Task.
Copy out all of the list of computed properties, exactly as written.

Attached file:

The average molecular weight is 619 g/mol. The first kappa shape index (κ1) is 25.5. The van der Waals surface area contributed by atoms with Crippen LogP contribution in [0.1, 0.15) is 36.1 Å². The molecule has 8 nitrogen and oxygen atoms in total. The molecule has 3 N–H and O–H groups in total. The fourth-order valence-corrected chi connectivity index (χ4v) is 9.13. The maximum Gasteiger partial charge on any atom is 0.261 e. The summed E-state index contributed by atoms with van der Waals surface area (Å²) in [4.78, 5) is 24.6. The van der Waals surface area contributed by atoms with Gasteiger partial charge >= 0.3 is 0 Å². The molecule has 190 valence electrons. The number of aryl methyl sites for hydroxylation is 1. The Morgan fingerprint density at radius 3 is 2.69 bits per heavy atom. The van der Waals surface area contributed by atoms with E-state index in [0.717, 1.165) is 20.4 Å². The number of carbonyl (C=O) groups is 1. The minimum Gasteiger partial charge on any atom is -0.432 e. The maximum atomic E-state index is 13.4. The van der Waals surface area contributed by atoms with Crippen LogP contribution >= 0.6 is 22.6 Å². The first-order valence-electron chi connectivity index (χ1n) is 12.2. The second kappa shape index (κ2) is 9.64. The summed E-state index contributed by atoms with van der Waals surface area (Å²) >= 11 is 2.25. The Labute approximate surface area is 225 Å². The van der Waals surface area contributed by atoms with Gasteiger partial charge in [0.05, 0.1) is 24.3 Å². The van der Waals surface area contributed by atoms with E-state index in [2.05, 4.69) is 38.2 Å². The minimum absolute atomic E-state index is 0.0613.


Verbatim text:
The average molecular weight is 619 g/mol. The first kappa shape index (κ1) is 25.5. The van der Waals surface area contributed by atoms with Crippen LogP contribution in [0.1, 0.15) is 36.1 Å². The molecule has 8 nitrogen and oxygen atoms in total. The molecule has 3 N–H and O–H groups in total. The fourth-order valence-corrected chi connectivity index (χ4v) is 9.13. The maximum Gasteiger partial charge on any atom is 0.261 e. The summed E-state index contributed by atoms with van der Waals surface area (Å²) in [4.78, 5) is 24.6. The van der Waals surface area contributed by atoms with Gasteiger partial charge >= 0.3 is 0 Å². The molecule has 190 valence electrons. The number of aryl methyl sites for hydroxylation is 1. The Morgan fingerprint density at radius 3 is 2.69 bits per heavy atom. The van der Waals surface area contributed by atoms with E-state index in [0.717, 1.165) is 20.4 Å². The number of carbonyl (C=O) groups is 1. The minimum Gasteiger partial charge on any atom is -0.432 e. The maximum atomic E-state index is 13.4. The van der Waals surface area contributed by atoms with Crippen LogP contribution >= 0.6 is 22.6 Å². The first-order valence-electron chi connectivity index (χ1n) is 12.2. The second kappa shape index (κ2) is 9.64. The summed E-state index contributed by atoms with van der Waals surface area (Å²) >= 11 is 2.25. The Labute approximate surface area is 225 Å². The van der Waals surface area contributed by atoms with Gasteiger partial charge in [0.05, 0.1) is 24.3 Å². The van der Waals surface area contributed by atoms with E-state index in [2.05, 4.69) is 38.2 Å². The minimum absolute atomic E-state index is 0.0613.